The oldest of the U.S. service members to lose their lives to an ISIS-K bomb at the Kabul airport was 10 years old when the United States occupied Afghanistan. For most of them “we have always been at war in Afghanistan” wasn’t some pun on the doublespeak of 1984, it was simply the world as they knew it. They missed seeing the end of that war by less than two weeks, and the rawness of that tragedy is just a shadow of the real cost—emotional, physical, mental, fiscal, diplomatic, environmental, cultural—of America’s 20-year dalliance in a nation we refused to understand.
Now it’s over. Or, as over as wars ever get. The cost will linger, of course. It will linger in the resentment and loss of thousands of families in America, hundreds of families in allied nations, and hundreds of thousands of families in the region for whom that cost is endless. Its existence will still be written in the flesh of more than 20,000 veterans. It will have consequences that appear in international headlines of ongoing conflict. Whether any of those costs is at least a minor reduction of the United States’ desire to shop for a place they can do it all again … that’s not clear at all.
The real cost of this war will be generations getting tallied. The real end to its effects will be over when the sun expands to consume the Earth in a few billion years. The world is still echoing with actions taken in the courts of Nineveh and the plains at Marathon. The ripples from Kabul and Kandahar will be no more willing to fade.
But now it’s over. In a sense. And one thing that’s not going to happen is pretty much everything that’s being screamed about on television.
The first thing that’s not going to happen is the Taliban is not going to become an overnight regional superpower boosted up by a raft of U.S. weapons systems. Specifically, those now scrambling to keep control in Afghanistan were not gifted with $83 billion of U.S. gear left behind in haste (or $85 billion, as TFG insisted in his latest missive from Sea-of-the-Lake).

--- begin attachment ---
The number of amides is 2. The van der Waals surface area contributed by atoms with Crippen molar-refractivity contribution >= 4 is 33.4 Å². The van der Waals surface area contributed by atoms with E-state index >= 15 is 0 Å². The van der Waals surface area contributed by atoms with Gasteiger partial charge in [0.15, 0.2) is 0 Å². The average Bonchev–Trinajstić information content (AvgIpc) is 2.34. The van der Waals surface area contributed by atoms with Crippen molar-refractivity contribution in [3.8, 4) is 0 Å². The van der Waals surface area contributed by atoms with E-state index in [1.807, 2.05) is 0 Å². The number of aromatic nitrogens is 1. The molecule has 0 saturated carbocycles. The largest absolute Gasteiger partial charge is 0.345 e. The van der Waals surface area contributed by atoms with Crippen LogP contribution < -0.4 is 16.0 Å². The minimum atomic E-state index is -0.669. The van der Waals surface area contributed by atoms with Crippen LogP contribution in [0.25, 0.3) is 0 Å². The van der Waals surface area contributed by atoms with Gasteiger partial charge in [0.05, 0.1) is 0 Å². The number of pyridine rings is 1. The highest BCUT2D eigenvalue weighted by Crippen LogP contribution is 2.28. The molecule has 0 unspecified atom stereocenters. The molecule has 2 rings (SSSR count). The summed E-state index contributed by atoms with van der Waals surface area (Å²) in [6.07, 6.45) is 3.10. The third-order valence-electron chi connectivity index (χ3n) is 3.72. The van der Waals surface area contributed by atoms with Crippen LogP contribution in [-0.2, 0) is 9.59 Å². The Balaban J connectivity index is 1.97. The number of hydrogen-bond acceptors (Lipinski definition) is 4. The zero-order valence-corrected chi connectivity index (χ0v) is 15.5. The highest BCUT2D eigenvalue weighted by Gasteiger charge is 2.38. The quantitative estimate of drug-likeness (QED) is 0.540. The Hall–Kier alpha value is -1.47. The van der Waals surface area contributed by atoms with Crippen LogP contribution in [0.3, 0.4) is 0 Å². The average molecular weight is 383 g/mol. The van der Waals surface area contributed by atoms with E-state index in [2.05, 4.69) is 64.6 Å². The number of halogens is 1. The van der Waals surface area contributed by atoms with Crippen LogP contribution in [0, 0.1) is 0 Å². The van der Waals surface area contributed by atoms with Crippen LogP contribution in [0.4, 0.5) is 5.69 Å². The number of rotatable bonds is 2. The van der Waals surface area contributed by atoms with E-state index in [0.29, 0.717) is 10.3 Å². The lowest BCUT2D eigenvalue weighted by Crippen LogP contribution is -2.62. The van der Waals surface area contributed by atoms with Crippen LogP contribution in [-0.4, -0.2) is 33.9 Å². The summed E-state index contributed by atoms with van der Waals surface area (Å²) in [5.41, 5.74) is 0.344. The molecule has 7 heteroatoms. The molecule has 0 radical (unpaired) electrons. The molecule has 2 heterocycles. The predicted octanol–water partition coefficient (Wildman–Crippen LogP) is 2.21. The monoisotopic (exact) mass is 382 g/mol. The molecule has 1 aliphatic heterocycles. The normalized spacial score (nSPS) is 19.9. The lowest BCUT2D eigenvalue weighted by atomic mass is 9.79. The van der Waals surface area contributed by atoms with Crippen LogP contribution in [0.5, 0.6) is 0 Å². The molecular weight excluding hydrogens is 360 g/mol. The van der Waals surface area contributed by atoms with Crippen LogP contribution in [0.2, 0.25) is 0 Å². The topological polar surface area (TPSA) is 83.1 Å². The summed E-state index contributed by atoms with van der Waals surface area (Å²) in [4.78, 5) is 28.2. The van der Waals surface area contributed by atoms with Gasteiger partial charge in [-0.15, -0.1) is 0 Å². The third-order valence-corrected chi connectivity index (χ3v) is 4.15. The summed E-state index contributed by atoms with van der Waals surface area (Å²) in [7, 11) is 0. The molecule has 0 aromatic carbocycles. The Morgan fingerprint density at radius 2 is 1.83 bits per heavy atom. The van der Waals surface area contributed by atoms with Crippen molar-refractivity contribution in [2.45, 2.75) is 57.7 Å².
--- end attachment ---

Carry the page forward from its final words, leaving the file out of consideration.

As The Washington Post makes clear, the number that’s being passed around in right-wing media is actually the total cost of “all spending on the Afghanistan Security Forces Fund” from 2001 to date. That includes the cost of operations, the money paid directly to Afghan forces, the cost of transported material, and the cost of maintaining bases. That’s everything that was spent trying to turn the Afghan military into an effective force.
So, yes, it was $82.9 billion dollars that in the end turned out to be an absolute waste—except as an example of how not to do things. What it was not, however, was equipment. The total tab for all equipment sent to Afghan forces over a period of 20 years was closer to $24 billion.
That’s still a huge number—bigger than, among other things, the budget for NASA. It’s almost seven times what the U.S. spends on all national parks and monuments in a year. It’s a whole lot of hot meals, or clean water, or about 500 miles of federal four-lane highway. It’s a lot.
But while that’s certainly enough to buy a good deal of military hardware, it was also spread out over 20 years. A lot of it was simply vehicles, including a fairly amazing 43,000 Ford Ranger pickup trucks and 22,000 Humvees, many of which are currently resting in the dust. Of the real military hardware, the Taliban has—assuming they can lay their hands on them and haven’t already killed a vital member—the crew necessary to fly a single Black Hawk helicopter.
Of the 73 aircraft that the U.S. left behind at Hamid Karzai International Airport, exactly zero will ever take to the air again. That’s because while they weren’t flown out, they were deprived of vital parts and treated to some deliberate sabotage to keep them from operating. It’s possible that at some point, the Taliban might find someone willing to sell them the necessary parts to restore one or more of these crafts and ship in someone with the necessary knowledge to make the repairs, and provide enough training to get someone proficient enough to operate one of these craft. It’s possible. It’s highly unlikely. It’s also mostly pointless.
After all, the Taliban now has something less than the military resources that were available to the Afghan defense forces in July. The same Afghan defense forces that fell to the Taliban. Every single day, every single device that breaks down is less likely to find either spare parts. Every plane needs not just a pilot, but a mechanic. Every helicopter with one missing part is a large paperweight. Every operating helicopter without a trained pilot is a crater. There are a lot of potential consequences to worry about when it comes to the aftermath of the war just ended, but the Taliban riding out of Afghanistan as a high-tech military provisioned with American equipment is not one of them.
But be on the lookout for the $83 billion figure. Or more likely, $85 billion now that TFG has pulled that number from his … let’s say “hat.” Because the goal of the people that started, nurtured, and cheered on this catastrophe are still determined to make it seem like the worst thing about wars, is allowing them to end.